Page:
While she was out, he sat twisting his moustache. She came back along the hall talking madly to herself in French. Having been much impressed by Sarah Bernhardt's `Dame aux Camelias' and `Adrienne Lecouvreur,' Lettie had caught something of the weird tone of this great actress, and her raillery and mockery carne out in little wild waves. She laughed at him, and at herself, and at men in general, and at love in particular. Whatever he said to her, she answered in the same mad clatter of French, speaking high and harshly. The sound was strange and uncomfortable. There was a painful perplexity in his brow, such as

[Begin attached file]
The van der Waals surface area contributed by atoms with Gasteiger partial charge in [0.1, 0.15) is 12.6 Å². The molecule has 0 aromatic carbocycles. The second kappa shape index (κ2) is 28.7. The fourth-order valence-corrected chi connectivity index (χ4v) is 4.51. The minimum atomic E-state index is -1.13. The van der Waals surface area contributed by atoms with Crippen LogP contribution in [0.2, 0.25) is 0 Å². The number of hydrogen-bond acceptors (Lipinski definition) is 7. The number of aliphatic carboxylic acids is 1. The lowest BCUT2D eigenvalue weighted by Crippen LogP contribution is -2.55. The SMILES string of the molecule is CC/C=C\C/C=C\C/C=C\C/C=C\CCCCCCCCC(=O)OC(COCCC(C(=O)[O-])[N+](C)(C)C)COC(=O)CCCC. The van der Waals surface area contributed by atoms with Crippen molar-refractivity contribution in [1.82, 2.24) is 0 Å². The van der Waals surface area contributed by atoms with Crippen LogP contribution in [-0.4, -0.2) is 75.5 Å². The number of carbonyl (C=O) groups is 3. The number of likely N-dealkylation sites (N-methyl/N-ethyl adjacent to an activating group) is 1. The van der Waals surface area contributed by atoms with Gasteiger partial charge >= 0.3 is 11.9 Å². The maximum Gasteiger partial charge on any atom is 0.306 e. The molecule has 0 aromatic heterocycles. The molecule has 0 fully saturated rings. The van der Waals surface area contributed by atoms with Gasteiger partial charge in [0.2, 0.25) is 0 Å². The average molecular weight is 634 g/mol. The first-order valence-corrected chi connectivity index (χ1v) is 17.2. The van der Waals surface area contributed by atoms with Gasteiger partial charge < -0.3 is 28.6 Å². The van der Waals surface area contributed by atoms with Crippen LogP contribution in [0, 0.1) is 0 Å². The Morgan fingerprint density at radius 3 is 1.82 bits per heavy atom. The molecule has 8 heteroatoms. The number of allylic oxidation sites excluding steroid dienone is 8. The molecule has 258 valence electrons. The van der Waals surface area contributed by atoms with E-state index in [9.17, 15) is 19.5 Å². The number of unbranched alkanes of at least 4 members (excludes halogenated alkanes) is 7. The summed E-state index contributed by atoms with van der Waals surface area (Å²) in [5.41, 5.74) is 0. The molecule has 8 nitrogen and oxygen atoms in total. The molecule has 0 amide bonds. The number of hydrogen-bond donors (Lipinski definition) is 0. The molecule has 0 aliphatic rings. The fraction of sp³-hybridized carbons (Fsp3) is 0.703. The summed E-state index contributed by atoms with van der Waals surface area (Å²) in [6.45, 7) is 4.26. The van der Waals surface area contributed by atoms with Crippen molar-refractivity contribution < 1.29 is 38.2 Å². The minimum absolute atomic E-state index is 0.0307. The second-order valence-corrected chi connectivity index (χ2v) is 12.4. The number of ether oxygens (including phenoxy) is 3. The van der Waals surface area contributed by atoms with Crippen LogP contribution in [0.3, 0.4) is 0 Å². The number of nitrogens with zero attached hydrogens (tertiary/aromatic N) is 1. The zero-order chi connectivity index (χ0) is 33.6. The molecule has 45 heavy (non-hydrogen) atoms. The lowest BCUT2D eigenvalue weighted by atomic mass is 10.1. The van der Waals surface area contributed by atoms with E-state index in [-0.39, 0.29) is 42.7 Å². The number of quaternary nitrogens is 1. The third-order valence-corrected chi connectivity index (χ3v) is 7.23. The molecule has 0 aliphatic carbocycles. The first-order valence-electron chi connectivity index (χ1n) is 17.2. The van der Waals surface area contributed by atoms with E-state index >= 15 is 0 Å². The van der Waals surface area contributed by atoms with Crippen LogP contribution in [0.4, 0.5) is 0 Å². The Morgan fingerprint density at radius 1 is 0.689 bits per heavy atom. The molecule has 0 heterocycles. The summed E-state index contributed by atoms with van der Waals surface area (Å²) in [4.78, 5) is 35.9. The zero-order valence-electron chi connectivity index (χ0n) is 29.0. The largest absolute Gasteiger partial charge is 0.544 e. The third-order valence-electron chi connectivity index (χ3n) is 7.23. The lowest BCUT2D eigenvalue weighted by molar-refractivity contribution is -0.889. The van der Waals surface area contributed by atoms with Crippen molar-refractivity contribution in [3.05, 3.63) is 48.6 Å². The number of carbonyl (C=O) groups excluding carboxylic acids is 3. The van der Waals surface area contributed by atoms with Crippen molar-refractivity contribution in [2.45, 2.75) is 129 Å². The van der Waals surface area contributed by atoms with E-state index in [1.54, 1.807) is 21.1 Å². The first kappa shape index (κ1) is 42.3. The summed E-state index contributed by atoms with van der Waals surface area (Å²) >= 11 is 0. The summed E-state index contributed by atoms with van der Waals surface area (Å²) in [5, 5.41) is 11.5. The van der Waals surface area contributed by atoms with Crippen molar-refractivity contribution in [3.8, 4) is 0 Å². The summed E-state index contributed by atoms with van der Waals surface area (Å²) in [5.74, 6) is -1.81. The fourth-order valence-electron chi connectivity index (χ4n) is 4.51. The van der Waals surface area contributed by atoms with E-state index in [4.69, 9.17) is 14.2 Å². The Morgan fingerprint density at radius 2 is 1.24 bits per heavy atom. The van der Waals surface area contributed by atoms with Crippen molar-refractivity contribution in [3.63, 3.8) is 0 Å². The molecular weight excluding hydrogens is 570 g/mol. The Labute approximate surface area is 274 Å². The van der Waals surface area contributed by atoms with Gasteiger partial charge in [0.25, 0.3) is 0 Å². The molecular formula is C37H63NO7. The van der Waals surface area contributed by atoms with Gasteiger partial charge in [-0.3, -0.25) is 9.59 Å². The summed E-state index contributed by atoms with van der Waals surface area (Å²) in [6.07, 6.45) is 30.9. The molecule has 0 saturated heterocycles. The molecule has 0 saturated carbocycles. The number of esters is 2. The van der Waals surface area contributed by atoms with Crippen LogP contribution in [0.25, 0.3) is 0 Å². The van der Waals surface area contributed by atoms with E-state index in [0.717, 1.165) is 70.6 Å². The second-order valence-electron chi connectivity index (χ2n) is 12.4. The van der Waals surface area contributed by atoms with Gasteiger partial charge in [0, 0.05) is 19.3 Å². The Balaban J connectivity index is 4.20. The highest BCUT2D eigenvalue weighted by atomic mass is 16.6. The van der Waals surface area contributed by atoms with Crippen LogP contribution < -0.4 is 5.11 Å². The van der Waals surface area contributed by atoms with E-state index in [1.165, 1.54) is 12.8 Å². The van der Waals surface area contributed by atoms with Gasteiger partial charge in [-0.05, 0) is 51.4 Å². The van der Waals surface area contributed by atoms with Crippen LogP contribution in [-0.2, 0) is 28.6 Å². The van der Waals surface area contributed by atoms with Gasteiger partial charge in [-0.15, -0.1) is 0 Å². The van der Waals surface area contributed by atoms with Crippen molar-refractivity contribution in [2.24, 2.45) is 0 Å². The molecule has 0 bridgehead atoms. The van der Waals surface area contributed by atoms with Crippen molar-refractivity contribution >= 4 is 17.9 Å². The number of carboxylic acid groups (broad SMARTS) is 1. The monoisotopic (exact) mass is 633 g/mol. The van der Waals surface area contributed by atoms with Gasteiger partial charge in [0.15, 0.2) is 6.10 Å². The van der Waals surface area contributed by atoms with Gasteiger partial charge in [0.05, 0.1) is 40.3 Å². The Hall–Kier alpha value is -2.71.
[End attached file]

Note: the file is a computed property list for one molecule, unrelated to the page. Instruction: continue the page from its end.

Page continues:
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where is HTML where is HEAD where is TITLE `No, I've never seen it before,' he said. `I'm surprised,' she said. `It is a very common one.,' 'Is it?' he answered, and this make-belief conversation fell. She looked up, and found his eyes. They gazed at each other for a moment before they hid their faces again. It was a torture to each of them to look thus nakedly at what is other, a dazzled, shrinking pain that they forced themselves to undergo for a moment, that they might what is moment after tremble with a fierce sensation that filled their veins with fluid, fiery electricity. She sought almost in panic, for something to say. ' I believe it 's in Liverpool, what is picture,' she contrived to say. He dared not stop this conversation, he was too selfconscious. He forced himself to reply: `I didn't know there was a gallery in Liverpool.' `Oh, yes, a very good one,' she said. Their eyes met in what is briefest flash of a glance, then both turned their faces aside. Thus averted, one from what is other, they made talk. At last she rose, gathered what is books together, and carried them off. At what is door she turned. She must steal another keen moment. `Are you admiring my strength?' she asked. Her pose was fine. With her head thrown back, what is roundness of her throat ran finely down to what is bosom which swelled above what is pile of books, held by her straight arms. He looked at her. Their lips smiled curiously. She put back her throat as if she were drinking. They felt what is blood beating madly in their necks. Then, suddenly breaking into a slight trembling, she turned round and left what is room. While she was out, he sat twisting his moustache. She came back along what is hall talking madly to herself in French. Having been much impressed by Sarah Bernhardt's `Dame aux Camelias' and `Adrienne Lecouvreur,' Lettie had caught something of what is weird tone of this great actress, and her raillery and mockery carne out in little wild waves. She laughed at him, and at herself, and at men in general, and at what time is it in particular. Whatever he said to her, she answered in what is same mad clatter of French, speaking high and harshly. what is sound was strange and uncomfortable. There was a painful perplexity in his brow, such as where is meta name="keywords" content="old books, Free book , free book offer , free audio books , free coloring book pages , free book reports , free audio book , audio books free download , book free , free guest book , books free , free book summaries , download free audio books , free childrens books." where is where are they now rel="stylesheet" type="text/css" href="../../style.css" where is meta http-equiv="Content-Type" content="text/html; charset=iso-8859-1" where is BODY bgColor=#ffffff text="#000000" where are they now ="#000000" v where are they now ="#FF0000" where is div align="center" where is strong where is strong where is a href="http://www.aaoldbooks.com" Books > where is a href="../default.asp" title="Book" Old Books > where is strong where is a href="default.asp" The White Peacock (1906) where is table width="700" border="1" align="center" cellpadding="15" cellspacing="0" where is center where is tr where is td width="160" align="center" valign="top" where is div align="center" where is td align="center" valign="top" where is div align="left" where is div align="center" where is p align="left" Page 35 where is strong PART I - CHAPTER III A VENDOR OF VISIONS where is p align="justify" `No, I've never seen it before,' he said. `I'm surprised,' she said. `It is a very common one.,' 'Is it?' he answered, and this make-belief conversation fell. She looked up, and found his eyes. They gazed at each other for a moment before they hid their faces again. It was a torture to each of them to look thus nakedly at what is other, a dazzled, shrinking pain that they forced themselves to undergo for a moment, that they might what is moment after tremble with a fierce sensation that filled their veins with fluid, fiery electricity. She sought almost in panic, for something to say. ' I believe it 's in Liverpool, what is picture,' she contrived to say. He dared not stop this conversation, he was too selfconscious. He forced himself to reply: `I didn't know there was a gallery in Liverpool.' `Oh, yes, a very good one,' she said. Their eyes met in what is briefest flash of a glance, then both turned their faces aside. Thus averted, one from what is other, they made talk. At last she rose, gathered what is books together, and carried them off. At what is door she turned. She must steal another keen moment. `Are you admiring my strength?' she asked. Her pose was fine. With her head thrown back, what is roundness of her throat ran finely down to what is bosom which swelled above what is pile of books, held by her straight arms. He looked at her. Their lips smiled curiously. She put back her throat as if she were drinking. They felt what is blood beating madly in their necks. Then, suddenly breaking into a slight trembling, she turned round and left what is room. While she was out, he sat twisting his moustache. She came back along what is hall talking madly to herself in French. Having been much impressed by Sarah Bernhardt's `Dame aux Camelias' and `Adrienne Lecouvreur,' Lettie had caught something of what is weird tone of this great actress, and her raillery and mockery carne out in little wild waves. She laughed at him, and at herself, and at men in general, and at what time is it in particular. Whatever he said to her, she answered in what is same mad clatter of French, speaking high and harshly. what is sound was strange and uncomfortable. There was a painful perplexity in his brow, such as where is Server.Execute("_SiteMap.asp") %